IO – Ramen, the infamous Japanese common noodle, has gone places. The whole world knows that there are myriad regional variations in terms of noodle type, broth type, toppings, etc. One of these is Hakata-style ramen from Kyushu. Jakarta is not the only place where you can get good ramen: Hakata ramen is now available in Michi Ramen, Semarang.
There is nothing better than having a bowl of hot steaming ramen during a rainy afternoon in Semarang. A relative recommended Michi’s to me, and they were right! The space really has authentic Japanese vibes: the paper lantern inscribed with “ramen” in katakana script; the artificial cherry blossom branches in the corner; the tiny noren curtain over the entrance that serves as the place’s name plaque; the clean and austere toilet; the kitchen right behind the counter so customers can see the cooking process; the neat rows of bowls and cups lining up the counter.
I guess the only “non-Japanese” thing there is the breadth of the place. Everyone knows that Japan is a very compact country that optimizes the tiniest bit of space available, and that goes for its ramen stalls as well. Some of them can only seat three to five people at the same time. Yet Michi Ramen can seat at least 20 at a sitting. Even its menu is extensive. It’s pretty thick, and it tells you that even though it primarily serves Hakata ramen, it also serves other Japanese delicacies – including sushi. This is typical of Indonesian restaurants that serve different dishes, like our good old “warung Tegal” and “warung Padang”. In the old country, stalls typically sell only one type of food. For example, ramen stalls will only serve you ramen noodles and gyoza dumplings.
I took a furtive look at the next table. Most of them are young urbanites who ordered fusion sushi other than ramen, like their counterparts in the Capital city. Michi Ramen’s side dishes include gyoza and mushroom dishes. Gyoza, the usual side dish for ramen, is like our pangsit dumplings but plumper. And I tell you it’s extremely delicious and savory! We also got ourselves enoki mushrooms wrapped in meat and hot ocha or roasted green tea. I’m not sure what to think here, other than the ocha they serve seems to be darker than the common tea served in other places…and that it tastes more like our own plain oolong tea. But it’s still good!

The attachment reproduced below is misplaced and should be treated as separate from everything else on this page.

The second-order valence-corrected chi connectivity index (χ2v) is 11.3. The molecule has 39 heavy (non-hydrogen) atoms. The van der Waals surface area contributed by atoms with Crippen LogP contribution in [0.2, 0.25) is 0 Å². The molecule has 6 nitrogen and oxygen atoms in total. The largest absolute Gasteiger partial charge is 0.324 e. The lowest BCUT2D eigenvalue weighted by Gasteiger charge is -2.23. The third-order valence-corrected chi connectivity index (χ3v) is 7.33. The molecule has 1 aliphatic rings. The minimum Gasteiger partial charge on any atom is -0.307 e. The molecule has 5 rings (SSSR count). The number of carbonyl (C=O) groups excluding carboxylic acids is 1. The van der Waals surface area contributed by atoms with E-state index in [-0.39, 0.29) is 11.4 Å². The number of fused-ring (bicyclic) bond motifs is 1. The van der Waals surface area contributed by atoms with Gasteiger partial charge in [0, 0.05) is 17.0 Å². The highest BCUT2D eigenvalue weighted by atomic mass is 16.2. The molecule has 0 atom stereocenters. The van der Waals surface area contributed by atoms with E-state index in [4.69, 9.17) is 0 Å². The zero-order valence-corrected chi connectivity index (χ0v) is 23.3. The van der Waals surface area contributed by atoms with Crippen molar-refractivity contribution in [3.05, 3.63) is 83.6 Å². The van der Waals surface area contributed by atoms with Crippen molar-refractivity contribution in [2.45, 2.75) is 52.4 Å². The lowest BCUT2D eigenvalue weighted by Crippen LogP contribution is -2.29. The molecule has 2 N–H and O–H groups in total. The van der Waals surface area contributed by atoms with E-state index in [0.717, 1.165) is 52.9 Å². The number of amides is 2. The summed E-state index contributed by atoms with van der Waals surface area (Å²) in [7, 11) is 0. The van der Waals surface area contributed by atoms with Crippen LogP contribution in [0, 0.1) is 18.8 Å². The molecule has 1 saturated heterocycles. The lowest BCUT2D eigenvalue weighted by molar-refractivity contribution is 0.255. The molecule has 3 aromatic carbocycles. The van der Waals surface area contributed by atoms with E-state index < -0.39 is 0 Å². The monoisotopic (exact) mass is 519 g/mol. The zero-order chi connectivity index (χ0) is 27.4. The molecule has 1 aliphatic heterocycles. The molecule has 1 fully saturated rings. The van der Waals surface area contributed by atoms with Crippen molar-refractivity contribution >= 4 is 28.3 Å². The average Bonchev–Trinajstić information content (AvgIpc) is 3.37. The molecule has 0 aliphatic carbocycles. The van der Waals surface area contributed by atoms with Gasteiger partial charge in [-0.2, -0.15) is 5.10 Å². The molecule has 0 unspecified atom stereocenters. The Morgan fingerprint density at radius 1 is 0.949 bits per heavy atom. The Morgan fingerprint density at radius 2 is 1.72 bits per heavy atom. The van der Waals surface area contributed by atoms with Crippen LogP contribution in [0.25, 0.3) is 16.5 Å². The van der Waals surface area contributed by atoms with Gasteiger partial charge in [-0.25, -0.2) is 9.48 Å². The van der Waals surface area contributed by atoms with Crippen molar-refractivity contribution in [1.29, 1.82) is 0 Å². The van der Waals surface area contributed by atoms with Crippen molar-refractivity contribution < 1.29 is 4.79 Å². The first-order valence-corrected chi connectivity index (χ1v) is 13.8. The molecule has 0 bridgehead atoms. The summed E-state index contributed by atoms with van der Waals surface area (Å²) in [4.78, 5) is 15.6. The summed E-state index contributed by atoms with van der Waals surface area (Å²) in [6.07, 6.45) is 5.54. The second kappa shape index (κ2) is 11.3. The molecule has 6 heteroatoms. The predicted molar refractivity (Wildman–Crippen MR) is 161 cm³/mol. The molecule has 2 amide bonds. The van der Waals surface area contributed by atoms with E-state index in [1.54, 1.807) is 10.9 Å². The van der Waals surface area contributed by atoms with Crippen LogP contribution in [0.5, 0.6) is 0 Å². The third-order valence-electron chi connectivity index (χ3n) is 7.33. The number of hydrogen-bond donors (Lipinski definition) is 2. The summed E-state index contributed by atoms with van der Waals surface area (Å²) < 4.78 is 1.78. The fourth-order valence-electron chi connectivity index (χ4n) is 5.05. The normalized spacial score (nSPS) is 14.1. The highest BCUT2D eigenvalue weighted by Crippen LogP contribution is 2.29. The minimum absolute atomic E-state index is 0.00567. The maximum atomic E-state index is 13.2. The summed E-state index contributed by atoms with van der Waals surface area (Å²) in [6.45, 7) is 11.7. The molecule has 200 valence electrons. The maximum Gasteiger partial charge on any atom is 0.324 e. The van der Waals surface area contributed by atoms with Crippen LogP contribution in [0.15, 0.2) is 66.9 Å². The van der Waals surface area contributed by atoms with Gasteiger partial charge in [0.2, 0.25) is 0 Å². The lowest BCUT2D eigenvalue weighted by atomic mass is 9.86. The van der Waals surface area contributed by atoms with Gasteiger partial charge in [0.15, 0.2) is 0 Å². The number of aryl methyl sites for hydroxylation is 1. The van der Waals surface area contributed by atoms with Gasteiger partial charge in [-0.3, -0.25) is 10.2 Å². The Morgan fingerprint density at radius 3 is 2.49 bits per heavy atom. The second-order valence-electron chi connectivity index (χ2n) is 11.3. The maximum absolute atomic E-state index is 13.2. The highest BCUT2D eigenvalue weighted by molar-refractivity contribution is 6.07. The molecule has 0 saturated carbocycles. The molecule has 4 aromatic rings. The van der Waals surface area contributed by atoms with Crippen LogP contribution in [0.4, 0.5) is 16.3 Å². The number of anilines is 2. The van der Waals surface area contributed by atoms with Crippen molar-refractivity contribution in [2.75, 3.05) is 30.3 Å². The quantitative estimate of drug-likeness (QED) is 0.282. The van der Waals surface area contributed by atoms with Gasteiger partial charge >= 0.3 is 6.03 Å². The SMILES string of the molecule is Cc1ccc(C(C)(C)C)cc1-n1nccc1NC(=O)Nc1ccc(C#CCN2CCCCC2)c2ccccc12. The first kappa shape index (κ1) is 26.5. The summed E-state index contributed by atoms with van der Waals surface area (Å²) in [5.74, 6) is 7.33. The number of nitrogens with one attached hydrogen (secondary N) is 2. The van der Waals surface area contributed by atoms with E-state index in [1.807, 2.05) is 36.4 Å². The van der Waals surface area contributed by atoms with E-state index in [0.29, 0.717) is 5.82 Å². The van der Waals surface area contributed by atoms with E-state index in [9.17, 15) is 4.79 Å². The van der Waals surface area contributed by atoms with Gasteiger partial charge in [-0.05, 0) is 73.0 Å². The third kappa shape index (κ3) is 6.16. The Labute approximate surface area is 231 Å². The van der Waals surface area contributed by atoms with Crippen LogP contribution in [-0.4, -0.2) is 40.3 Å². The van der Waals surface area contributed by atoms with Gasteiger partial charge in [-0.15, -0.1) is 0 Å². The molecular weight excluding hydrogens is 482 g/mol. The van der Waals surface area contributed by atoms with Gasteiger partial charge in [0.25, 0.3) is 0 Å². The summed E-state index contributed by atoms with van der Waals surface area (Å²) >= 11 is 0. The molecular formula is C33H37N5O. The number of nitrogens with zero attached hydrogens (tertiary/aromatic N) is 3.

Hakata-style ramen is well known for its thick pork broth, which is not halal. It might prove a bit inconvenient in this Muslim country. However, Michi Ramen also serves halal broth made out of chicken. All you need to do is tell them that you want the halal version when they ask. Furthermore, the waiters and waitresses will also ask you just how cooked you want your egg, or if you don’t want any egg in your ramen. Naturally, I ordered soft-boiled like the one they serve back in the Land of the Rising Sun. This is something that they don’t ask in Japan when you order a ramen, though, even though they will ask you the type and thickness of noodle that you want.
Finally, our ramen bowls arrived. They look like what proper Hakata ramen should: half-cooked egg, mushrooms, chopped spring onion, two large slices of meat, and toasted sesame seeds as topping. Our waitress also place a small plate of grated garlic and slices of red rawit chilies, which makes our hot ramen even better at warming us up during that dreary rainy Semarang afternoon. They also provided the usual Japanese condiments (soy sauce, mirin, wasabi, red ginger) on the table, as well as the very Indonesian chili powder and bottled chili sauce. (Caecilia Linggarjati)